It’s Tree Planting Time

British trees have turned the most dramatic shades of yellow, orange and red as autumn marches on.
Here’s a simple explanation about how leaves change colour.

This is a great time for planting trees. If you spot a tree that you’d love in your garden why not take a picture or find out the name then pop out to buy one from your local nursery. Many trees are available as bare root specimens in autumn and winter which is the dormant season for deciduous trees.
Bare root trees have several advantages over container grown plants. They are lighter to carry, easier to plant and inexpensive to buy. In addition if you plant them now they will be well established by the time the warm weather returns in spring and they will grow away nicely then. There’s no need to buy huge trees, small vigorous plants grow quickly and give you a lovely tree in just a few years.

Autumn Tree JPEG

There’s no need to stick to the standard tree which has one straight trunk and a nicely formed head. In my opinion they are much more suited to a long driveway, a formal avenue or a park and they are often grown as street trees. In your own private garden a multi-stemmed tree or feathered tree will give you a much more characterful tree. What’s more they make much better supports for tree houses. So if you are hoping for children or grandchildren then it’s never to early to plan ahead and plant a tree or two with climbing and lots of fun in mind.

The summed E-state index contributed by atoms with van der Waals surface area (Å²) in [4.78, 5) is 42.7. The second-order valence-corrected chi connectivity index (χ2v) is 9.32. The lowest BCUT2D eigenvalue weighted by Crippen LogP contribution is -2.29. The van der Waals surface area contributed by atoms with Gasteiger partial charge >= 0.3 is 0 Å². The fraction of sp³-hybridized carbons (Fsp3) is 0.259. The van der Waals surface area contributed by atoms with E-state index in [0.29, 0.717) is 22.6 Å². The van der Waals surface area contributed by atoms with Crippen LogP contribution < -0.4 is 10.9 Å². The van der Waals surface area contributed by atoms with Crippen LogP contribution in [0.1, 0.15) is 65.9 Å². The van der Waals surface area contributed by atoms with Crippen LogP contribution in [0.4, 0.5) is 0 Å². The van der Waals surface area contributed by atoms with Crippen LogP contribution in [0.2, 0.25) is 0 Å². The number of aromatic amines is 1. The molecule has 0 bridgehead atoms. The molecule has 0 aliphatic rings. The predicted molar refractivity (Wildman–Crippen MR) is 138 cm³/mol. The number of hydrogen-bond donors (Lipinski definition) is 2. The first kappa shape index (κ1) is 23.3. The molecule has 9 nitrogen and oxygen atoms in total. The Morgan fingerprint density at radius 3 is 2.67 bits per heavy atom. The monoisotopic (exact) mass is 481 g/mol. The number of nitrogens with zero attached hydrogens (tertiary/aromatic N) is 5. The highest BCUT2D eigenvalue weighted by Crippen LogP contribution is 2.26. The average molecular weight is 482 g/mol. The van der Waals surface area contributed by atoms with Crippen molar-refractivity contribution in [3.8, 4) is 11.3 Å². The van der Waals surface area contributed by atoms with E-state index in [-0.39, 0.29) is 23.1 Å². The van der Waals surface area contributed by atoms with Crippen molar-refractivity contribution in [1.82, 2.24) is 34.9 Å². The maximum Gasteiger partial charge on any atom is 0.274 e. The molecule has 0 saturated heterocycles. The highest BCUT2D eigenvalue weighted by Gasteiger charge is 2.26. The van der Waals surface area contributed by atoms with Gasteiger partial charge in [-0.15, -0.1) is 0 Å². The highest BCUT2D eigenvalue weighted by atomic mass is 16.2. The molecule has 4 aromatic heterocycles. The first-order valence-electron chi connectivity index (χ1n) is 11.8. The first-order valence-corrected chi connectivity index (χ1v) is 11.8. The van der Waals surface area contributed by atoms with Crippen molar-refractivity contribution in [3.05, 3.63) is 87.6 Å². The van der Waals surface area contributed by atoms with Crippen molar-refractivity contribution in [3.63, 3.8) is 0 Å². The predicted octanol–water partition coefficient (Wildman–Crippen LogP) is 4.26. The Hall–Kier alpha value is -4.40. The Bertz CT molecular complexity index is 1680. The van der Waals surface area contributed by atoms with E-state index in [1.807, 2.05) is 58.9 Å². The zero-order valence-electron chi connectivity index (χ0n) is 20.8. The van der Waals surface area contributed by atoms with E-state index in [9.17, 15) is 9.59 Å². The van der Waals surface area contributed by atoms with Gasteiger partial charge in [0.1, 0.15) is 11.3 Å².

Have you seen any trees you like the look of this autumn?


9 thoughts on “It’s Tree Planting Time

  1. I love that proverb! When we moved here 25 years ago we planted 10 sugar maple whips – the tallest was less than a meter. They are now huge trees and I am so glad we planted them as I love maples in all seasons, but the fall is the loveliest!

    1. I think more people would plant trees if they realised how quickly a tiny whip will develop into a lovely tree and how inexpensive they are. You must have had a clear vision about how you wanted your garden to look Eliza.

      1. Perhaps…I just knew I wanted to be surrounded by sugar maples! It is interesting to see how differently they grew depending on where they were planted, some are much larger than others. And we only lost one to being over shaded by an oak.

  2. We love Scots pines here. They don’t change colour and are slow growing but once they are established they are wonderfully sculptural and the salmon coloured bark is very distinctive.
    Mr. Fairweather has been eying up a Sweetgum Liquid Amber but we can agree yet on where to put it.

    1. The Scots Pine is beautiful and very hardy too. It’s worth taking the time to choose the right spot because it’s good to get it right first time.

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